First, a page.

Climate change might lack the gravitational pull of pandemic and racial justice – the twin suns of so many recent news cycles – but it keeps showing up (it’s 100 degrees Fahrenheit in the Arctic).
And both public and political thought about attacking it appear to be shifting.
For some, it’s the next social justice issue. To others, this feels like a moment. Ahead of a European Council meeting this past weekend, climate scientists implored leaders to approach the climate crisis as aggressively as at least some of them have approached COVID-19. (Ned Temko wrote last week about signs that the pandemic is already changing the climate conversation.)
Now, Democrats seeking control of the White House (assuming the United States can pull off a “normal” election) sense that climate rescue is a “winning” issue. A Pew poll had 67% of Americans saying not enough is being done about climate change – and Democrats have prioritized it.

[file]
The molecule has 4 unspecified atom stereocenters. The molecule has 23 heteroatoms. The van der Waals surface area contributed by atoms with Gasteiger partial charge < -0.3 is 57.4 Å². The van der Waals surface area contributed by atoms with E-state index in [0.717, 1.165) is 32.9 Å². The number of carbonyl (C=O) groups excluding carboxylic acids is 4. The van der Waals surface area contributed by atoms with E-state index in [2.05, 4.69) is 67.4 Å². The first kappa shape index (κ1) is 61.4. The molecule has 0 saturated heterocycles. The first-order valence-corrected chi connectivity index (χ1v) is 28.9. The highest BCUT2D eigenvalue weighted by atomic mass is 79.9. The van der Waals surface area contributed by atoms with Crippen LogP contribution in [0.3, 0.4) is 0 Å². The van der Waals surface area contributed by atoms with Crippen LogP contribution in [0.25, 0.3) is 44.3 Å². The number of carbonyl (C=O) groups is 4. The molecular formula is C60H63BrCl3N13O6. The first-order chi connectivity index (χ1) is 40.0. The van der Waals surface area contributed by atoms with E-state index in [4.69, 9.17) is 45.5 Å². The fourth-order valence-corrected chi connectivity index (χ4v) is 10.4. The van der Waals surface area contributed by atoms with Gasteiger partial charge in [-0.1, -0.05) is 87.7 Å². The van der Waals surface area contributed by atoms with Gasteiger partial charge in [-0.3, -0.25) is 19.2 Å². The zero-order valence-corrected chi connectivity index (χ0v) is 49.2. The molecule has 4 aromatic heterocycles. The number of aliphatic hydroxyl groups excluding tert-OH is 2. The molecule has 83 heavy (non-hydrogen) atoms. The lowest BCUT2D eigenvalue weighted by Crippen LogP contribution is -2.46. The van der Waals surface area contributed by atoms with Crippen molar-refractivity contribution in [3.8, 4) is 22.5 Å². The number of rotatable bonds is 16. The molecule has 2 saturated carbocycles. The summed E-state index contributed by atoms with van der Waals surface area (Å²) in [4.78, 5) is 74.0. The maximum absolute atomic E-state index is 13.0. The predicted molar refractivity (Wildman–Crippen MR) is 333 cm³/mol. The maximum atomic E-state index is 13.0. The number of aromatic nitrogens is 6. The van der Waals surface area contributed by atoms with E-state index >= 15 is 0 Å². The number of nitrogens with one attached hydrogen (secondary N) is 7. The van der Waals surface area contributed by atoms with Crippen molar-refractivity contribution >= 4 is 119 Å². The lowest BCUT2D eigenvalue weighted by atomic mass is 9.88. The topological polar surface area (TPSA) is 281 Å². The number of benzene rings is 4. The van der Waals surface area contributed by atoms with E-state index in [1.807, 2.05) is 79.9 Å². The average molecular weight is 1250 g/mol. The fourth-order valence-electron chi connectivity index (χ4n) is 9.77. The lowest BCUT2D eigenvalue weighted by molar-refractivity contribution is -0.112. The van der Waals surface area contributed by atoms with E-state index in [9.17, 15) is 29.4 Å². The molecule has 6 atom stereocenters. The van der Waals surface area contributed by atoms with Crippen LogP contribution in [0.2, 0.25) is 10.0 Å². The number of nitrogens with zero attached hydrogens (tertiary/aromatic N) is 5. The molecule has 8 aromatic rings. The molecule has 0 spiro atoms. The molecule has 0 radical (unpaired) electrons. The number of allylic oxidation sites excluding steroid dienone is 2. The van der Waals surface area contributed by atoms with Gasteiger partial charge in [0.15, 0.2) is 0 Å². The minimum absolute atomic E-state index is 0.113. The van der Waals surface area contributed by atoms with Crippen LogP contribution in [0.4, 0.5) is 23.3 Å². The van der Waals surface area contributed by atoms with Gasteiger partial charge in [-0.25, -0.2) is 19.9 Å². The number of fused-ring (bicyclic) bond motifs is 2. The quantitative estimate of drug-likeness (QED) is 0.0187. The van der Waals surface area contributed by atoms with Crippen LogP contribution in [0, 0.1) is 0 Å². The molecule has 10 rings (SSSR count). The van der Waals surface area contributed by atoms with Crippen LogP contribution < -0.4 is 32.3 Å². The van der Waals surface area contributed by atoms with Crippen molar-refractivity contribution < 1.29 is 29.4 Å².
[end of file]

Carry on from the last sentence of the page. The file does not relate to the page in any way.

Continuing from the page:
Another driver: opportunity. A new forecast by the World Economic Forum suggests some 395 million new jobs could be generated globally by 2030 if concern for the environment were to direct economic policy.
Could that kind of “reset” appeal at a time when pandemic is threatening businesses small and large? That’s the hope of holistic-thinking economists like Kate Raworth.
“What if we started economics not with its long-established theories but with humanity’s long-term goals,” she said in a recent interview, “and then sought out the economic thinking that would enable us to achieve them?”